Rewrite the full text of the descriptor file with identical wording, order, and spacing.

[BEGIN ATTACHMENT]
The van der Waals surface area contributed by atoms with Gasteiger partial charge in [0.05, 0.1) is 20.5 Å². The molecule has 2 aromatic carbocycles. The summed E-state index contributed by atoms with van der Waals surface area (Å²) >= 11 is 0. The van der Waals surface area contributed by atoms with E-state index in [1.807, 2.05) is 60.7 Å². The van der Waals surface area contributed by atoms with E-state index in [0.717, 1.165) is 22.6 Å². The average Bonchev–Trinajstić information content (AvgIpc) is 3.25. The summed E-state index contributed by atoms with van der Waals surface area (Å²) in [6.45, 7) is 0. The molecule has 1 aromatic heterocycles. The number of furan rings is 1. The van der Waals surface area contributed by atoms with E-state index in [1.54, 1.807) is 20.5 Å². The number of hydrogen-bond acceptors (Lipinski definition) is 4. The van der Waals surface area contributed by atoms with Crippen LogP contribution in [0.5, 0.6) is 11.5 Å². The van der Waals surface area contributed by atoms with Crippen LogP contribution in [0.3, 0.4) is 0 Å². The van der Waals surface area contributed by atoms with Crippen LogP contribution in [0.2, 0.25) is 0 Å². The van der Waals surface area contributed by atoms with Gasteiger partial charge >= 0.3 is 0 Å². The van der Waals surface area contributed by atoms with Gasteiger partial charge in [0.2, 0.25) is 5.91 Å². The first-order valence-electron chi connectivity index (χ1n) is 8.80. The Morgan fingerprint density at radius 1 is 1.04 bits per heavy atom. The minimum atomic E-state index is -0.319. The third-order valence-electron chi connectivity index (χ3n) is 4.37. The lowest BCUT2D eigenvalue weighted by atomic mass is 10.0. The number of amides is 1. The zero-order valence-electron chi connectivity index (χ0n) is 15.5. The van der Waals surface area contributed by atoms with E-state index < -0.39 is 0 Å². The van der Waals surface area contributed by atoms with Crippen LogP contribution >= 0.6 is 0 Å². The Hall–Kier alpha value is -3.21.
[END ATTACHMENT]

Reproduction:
The van der Waals surface area contributed by atoms with Gasteiger partial charge in [0.05, 0.1) is 20.5 Å². The molecule has 2 aromatic carbocycles. The summed E-state index contributed by atoms with van der Waals surface area (Å²) >= 11 is 0. The van der Waals surface area contributed by atoms with E-state index in [1.807, 2.05) is 60.7 Å². The van der Waals surface area contributed by atoms with E-state index in [0.717, 1.165) is 22.6 Å². The average Bonchev–Trinajstić information content (AvgIpc) is 3.25. The summed E-state index contributed by atoms with van der Waals surface area (Å²) in [6.45, 7) is 0. The molecule has 1 aromatic heterocycles. The number of furan rings is 1. The van der Waals surface area contributed by atoms with E-state index in [1.54, 1.807) is 20.5 Å². The number of hydrogen-bond acceptors (Lipinski definition) is 4. The van der Waals surface area contributed by atoms with Crippen LogP contribution in [0.5, 0.6) is 11.5 Å². The van der Waals surface area contributed by atoms with Crippen LogP contribution in [0.3, 0.4) is 0 Å². The van der Waals surface area contributed by atoms with Crippen LogP contribution in [0.2, 0.25) is 0 Å². The van der Waals surface area contributed by atoms with Gasteiger partial charge >= 0.3 is 0 Å². The van der Waals surface area contributed by atoms with Gasteiger partial charge in [0.2, 0.25) is 5.91 Å². The first-order valence-electron chi connectivity index (χ1n) is 8.80. The Morgan fingerprint density at radius 1 is 1.04 bits per heavy atom. The minimum atomic E-state index is -0.319. The third-order valence-electron chi connectivity index (χ3n) is 4.37. The lowest BCUT2D eigenvalue weighted by atomic mass is 10.0. The number of amides is 1. The zero-order valence-electron chi connectivity index (χ0n) is 15.5. The van der Waals surface area contributed by atoms with E-state index < -0.39 is 0 Å². The van der Waals surface area contributed by atoms with Crippen LogP contribution >= 0.6 is 0 Å². The Hall–Kier alpha value is -3.21.